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Help the World Prevent Skin Cancer with Paid Research Studies

[fa icon="calendar"] March 28, 2017 / by Kathryn Cote

actinic keratosis picturesActinic Keratosis Images

Paid Research Study Targets Actinic Keratosis Lesions

Rough, scaly patches on the face, scalp and other areas that receive a lot of sun exposure could be more than just dry skin--especially if they are discolored. They could be evidence of a pre-cancerous skin condition called Actinic Keratosis, or AK. While many AK lesions remain benign, left untreated they hold the potential to become any type of skin cancer, particularly squamous cell carcinoma.

Rates of Actinic Keratosis In Arizona Are High

People in Arizona—especially those with fair skin—are among those who are particularly susceptible to AK.  The state’s proximity to the equator and its altitude mean less atmospheric (UV) protection for residents.  Additionally, Arizona's year-round warmth and sunshine entices many to spend long hours exposed to the elements.  But all that glorious sunshine may also increase the risk for skin cancer.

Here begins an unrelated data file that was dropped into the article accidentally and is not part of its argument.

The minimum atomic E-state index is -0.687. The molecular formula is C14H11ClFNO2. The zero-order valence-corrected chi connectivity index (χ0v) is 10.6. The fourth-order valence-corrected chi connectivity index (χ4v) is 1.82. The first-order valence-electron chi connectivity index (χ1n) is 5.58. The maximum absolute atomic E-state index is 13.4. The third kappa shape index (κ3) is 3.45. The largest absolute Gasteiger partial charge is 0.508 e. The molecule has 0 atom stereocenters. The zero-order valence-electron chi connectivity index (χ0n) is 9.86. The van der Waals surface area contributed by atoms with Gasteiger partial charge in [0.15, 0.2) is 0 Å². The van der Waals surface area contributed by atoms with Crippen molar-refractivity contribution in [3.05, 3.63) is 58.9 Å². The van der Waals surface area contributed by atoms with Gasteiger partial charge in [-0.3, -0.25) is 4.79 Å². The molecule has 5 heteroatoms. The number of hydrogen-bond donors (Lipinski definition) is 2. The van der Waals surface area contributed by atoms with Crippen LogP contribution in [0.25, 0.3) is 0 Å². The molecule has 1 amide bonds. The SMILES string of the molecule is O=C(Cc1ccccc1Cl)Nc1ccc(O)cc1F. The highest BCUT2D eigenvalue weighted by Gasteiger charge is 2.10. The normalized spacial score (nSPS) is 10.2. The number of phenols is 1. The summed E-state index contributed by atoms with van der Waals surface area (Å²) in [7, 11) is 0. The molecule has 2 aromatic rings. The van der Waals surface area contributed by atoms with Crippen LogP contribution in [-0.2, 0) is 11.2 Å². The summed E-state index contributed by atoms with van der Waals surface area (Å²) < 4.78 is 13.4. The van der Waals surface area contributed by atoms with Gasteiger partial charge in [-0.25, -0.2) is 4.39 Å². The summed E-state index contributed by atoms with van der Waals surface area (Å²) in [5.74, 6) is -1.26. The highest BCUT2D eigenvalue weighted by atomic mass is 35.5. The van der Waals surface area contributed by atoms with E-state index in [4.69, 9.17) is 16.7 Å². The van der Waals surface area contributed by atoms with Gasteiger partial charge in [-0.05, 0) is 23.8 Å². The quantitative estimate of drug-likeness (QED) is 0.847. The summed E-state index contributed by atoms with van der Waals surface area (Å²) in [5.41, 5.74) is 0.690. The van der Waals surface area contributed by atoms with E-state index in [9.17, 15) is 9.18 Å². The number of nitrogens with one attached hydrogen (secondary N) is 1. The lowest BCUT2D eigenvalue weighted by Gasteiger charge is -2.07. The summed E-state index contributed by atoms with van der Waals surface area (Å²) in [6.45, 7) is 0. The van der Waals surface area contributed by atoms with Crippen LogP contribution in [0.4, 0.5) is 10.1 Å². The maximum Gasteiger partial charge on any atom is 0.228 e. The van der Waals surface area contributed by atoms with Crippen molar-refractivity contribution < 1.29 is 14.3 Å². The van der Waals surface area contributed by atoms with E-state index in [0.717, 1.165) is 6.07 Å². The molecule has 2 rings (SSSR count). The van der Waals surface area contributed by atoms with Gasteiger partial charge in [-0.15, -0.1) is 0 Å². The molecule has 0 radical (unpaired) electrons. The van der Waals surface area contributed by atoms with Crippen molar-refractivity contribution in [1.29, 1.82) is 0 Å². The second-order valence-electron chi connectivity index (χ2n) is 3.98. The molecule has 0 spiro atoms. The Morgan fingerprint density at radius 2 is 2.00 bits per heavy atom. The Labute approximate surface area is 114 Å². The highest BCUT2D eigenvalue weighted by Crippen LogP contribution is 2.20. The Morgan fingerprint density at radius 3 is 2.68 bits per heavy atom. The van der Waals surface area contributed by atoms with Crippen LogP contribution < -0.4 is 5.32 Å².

If you have ever been diagnosed with Actinic Keratosis, you will know that dermatologists typically treat it one of two ways: with topical medication, or with cryo-freezing using liquid nitrogen. You should also know that researchers continue to look for treatments that offer better and faster results, and fewer side effects.

You Can Help With Medical Research

The board-certified dermatologists of Physicians Research Group (PRG) are collaborating with leading pharmaceutical companies to work on a new and improved topical Actinic Keratosis treatment. If you suspect that you have AK, please consult your dermatologist. If you have been diagnosed with AK, you can get help, and perhaps help the world one day prevent skin cancer by participating in PRG’s paid research studies.

Find out more about becoming a participant in this or any of PRG’s other paid clinical trials. Complete the inquiry form, or call PRG at (480) 889 1211


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Topics: Clinical Trials

Kathryn Cote

Written by Kathryn Cote